Defense Department Spent $43 Million on Afghanistan Gas Station

The Department of Defense constructed a $43 million natural gas filling station in Afghanistan, according to a new SIGAR report. An American flag is placed in a dirt-filled barrier outside a combat outpost in Arghandab Valley, north of Kandahar, on July 22, 2010. Bob Strong/Reuters

The Department of Defense spent $43 million of taxpayer money on a gas station in Afghanistan that should have cost no more than $500,000, according to a new report from the special inspector general for Afghanistan reconstruction (SIGAR).

Construction of the compressed natural gas filling station in the northern city of Sheberghan was run by the Department of Defense's Task Force for Business and Stability Operations (TFBSO) and completed at an "exorbitant cost to U.S. taxpayers," John F. Sopko, special inspector general for Afghanistan reconstruction, said in a letter included in the report. A similar project in Pakistan costs no more than $500,000, said Sopko. According to SIGAR, the Department of Defense "asserts that it no longer has any knowledge" about TFBSO, an $800 million program that reported directly to Ash Carter, the secretary of defense, and which shut down six months ago.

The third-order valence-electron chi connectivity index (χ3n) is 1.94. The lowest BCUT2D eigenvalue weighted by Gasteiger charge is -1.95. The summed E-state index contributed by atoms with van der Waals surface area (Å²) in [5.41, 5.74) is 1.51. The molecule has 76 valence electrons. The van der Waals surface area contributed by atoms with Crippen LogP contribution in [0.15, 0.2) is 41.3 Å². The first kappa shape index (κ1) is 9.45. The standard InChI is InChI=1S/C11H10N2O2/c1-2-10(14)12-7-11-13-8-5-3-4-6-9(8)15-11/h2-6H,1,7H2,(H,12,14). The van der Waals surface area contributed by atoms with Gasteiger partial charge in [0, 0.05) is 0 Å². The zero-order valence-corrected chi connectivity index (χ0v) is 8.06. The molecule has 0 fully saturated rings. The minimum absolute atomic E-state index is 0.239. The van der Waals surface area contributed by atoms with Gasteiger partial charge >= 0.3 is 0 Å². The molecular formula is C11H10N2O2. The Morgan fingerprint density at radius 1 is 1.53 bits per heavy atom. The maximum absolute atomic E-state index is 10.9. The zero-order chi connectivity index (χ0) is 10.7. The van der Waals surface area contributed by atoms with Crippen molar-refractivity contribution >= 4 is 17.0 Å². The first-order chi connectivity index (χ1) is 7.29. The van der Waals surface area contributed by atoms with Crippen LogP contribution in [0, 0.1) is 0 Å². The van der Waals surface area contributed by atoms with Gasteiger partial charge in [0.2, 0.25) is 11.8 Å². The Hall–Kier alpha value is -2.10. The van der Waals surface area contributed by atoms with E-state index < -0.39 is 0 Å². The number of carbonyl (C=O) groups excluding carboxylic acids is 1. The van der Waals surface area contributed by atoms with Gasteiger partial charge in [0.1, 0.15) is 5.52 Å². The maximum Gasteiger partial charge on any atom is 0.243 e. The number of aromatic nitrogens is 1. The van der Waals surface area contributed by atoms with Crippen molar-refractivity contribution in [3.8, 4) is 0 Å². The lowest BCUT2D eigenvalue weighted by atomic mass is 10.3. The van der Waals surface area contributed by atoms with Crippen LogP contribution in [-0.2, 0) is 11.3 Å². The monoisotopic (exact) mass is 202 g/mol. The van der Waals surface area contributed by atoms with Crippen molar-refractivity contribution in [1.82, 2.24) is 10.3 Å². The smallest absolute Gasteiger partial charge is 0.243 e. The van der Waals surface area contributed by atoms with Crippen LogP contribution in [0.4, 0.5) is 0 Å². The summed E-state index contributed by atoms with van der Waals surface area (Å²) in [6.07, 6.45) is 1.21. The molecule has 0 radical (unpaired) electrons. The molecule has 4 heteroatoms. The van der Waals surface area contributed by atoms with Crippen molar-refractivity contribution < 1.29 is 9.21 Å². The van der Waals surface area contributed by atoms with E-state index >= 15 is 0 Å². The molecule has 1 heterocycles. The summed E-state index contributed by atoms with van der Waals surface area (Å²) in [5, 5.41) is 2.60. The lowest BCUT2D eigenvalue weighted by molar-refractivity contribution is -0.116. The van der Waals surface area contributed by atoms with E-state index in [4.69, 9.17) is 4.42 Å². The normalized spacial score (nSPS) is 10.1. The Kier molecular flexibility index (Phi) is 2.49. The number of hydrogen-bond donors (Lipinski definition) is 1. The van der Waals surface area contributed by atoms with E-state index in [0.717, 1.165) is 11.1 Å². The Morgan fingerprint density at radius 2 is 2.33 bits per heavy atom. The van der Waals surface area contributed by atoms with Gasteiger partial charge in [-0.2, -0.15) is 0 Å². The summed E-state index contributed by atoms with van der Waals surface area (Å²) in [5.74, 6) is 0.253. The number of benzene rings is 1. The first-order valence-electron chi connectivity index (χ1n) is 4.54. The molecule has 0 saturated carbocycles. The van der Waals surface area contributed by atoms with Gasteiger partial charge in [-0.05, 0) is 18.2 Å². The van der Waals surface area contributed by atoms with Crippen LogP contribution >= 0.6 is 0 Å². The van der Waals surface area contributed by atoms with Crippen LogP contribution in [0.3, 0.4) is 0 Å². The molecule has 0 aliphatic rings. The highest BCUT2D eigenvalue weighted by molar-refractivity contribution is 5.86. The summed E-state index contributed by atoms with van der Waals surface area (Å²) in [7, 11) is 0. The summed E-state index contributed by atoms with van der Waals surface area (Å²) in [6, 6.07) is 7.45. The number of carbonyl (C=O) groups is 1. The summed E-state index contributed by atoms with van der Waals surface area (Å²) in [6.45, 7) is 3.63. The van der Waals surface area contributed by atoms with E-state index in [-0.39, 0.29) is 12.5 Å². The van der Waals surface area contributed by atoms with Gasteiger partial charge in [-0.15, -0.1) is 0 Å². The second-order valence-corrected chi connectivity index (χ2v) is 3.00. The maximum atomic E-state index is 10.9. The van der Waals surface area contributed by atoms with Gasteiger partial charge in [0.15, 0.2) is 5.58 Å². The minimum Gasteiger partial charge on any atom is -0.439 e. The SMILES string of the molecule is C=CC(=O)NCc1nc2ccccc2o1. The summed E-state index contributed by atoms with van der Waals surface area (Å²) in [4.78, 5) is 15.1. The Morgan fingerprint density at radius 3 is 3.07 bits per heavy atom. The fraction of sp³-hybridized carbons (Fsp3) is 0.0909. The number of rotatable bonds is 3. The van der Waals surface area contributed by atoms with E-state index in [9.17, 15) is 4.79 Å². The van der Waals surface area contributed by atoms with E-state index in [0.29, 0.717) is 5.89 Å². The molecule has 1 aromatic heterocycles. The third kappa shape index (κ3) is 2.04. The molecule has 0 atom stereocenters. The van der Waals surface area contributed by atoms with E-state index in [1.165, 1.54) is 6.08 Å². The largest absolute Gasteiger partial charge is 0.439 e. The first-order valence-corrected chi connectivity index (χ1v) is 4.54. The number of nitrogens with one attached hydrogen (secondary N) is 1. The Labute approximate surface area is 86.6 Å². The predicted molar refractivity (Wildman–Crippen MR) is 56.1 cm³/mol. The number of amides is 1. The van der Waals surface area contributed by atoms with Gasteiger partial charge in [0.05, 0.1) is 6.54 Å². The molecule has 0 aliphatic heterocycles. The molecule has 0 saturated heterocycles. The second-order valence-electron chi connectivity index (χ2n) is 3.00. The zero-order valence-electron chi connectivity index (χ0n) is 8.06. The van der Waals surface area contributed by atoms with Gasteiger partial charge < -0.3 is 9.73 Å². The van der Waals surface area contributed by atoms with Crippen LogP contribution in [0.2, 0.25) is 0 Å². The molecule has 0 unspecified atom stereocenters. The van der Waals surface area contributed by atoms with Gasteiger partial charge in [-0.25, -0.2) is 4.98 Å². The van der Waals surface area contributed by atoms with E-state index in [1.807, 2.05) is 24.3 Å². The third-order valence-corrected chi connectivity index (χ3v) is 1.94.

The gas station was built between 2011 and 2014. Despite awarding a $3 million contract to a regional engineering company, the Department of Defense spent $12.3 million in direct costs and $30 million in overhead costs to fund the project, according to the report. The Department of Defense has been unable to show or explain why the project cost so much more than it was supposed to, said SIGAR.

SIGAR adds that there is no evidence the Defense Department conducted a study on the cost of the project before construction started. Afghanistan is not a suitable country for compressed natural gas filling station as it "lacks the natural gas transmission and local distribution infrastructure necessary" to build such a project, according to the report. Compressed natural gas vehicles are also prohibitively expensive for most Afghans: Converting vehicles to compressed natural gas can cost between $700 and $800, while the average annual income for an Afghan is $690, according to the report.

"Unfortunately, SIGAR's review of this project was hindered by DOD's lack of cooperation," SIGAR said in the report. "In sum, it is not clear why TFBSO believed the CNG filling station project should be undertaken."

The Department of Defense did not immediately return Newsweek's request for comment.

The extremely costly gas station is the latest blunder exposed by SIGAR regarding the U.S. government's spending in Afghanistan. Earlier this year, SIGAR found that the U.S. spent $335 million on a power plant no one uses. Despite the billions of U.S. dollars spent on reconstruction in Afghanistan, including counternarcotics programs, the country still has the equivalent of 400,000 football fields worth of opium, Sopko said in May.